// Add any formatting or table creation that you want.

Power Automate flow: Create new .xlsx files

  1. Sign into Power Automate and create a new Scheduled cloud flow.

  2. Set the flow to Repeat every "1" "Day" and select Create.

  3. Get the template Excel file. This is the basis for all the converted .csv files. In the flow builder, select the + button and Add an action. Select the OneDrive for Business connector's Get file content action. Provide the file path to the "Template.xlsx" file.

    • File: /output/Template.xlsx
  4. Rename the Get file content step. Select the current title, "Get file content", in the action task pane. Change the name to "Get Excel template".

    The completed OneDrive for Business connector in the action task pane, renamed to be Get Excel template.

  5. Add an action that gets all the files in the "output" folder. Choose the OneDrive for Business connector's List files in folder action. Provide the folder path that contains the .csv files.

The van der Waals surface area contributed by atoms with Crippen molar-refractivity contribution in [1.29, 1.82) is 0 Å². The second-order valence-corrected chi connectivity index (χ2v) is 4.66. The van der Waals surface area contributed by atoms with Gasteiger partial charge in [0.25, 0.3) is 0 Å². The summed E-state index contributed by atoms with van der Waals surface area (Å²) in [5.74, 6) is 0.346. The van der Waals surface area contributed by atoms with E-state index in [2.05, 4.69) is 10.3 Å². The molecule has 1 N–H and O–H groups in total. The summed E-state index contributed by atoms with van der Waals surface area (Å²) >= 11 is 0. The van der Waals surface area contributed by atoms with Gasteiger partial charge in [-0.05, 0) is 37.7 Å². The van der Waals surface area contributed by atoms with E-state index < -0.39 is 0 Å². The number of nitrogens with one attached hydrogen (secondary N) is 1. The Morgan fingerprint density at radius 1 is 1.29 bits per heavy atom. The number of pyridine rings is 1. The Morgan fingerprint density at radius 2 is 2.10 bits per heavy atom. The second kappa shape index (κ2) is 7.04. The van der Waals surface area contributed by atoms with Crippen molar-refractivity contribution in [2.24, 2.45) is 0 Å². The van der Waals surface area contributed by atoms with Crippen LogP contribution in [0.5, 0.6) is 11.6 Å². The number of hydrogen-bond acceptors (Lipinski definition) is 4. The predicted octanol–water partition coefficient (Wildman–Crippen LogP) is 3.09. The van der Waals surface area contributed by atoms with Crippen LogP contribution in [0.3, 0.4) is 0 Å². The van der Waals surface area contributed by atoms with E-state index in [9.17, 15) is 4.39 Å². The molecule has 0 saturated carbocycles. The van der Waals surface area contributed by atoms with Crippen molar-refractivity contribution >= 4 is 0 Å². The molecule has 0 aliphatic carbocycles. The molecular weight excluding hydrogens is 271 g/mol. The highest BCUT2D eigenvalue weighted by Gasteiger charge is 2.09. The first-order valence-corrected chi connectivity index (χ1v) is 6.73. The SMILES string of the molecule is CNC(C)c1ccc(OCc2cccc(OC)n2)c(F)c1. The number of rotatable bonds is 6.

• Folder: /output

    The completed OneDrive for Business connector in the action task pane.

  6. Add a condition so that the flow only operates on .csv files. Add the Condition control action. Use the following values for the Condition.

    • Choose a value: Name (dynamic content from List files in folder). Note that this dynamic content has multiple results, so a For each control surrounds the Condition.
    • ends with (from the dropdown list)
    • Choose a value: .csv

    The completed Condition control in the action task pane.

  7. The rest of the flow is under the If yes section, since we only want to act on .csv files. Get an individual .csv file by adding an action that uses the OneDrive for Business connector's Get file content action. Use the Id from the dynamic content from List files in folder.

    • File: Id (dynamic content from the List files in folder step)
  8. Rename the new Get file content step to "Get .csv file". This helps distinguish this file from the Excel template.

    The completed Get .csv file action in the action task pane.

  9. Make the new .xlsx file, using the Excel template as the base content. Add an action that uses the OneDrive for Business connector's Create file action. Use the following values.

    • Folder Path: /output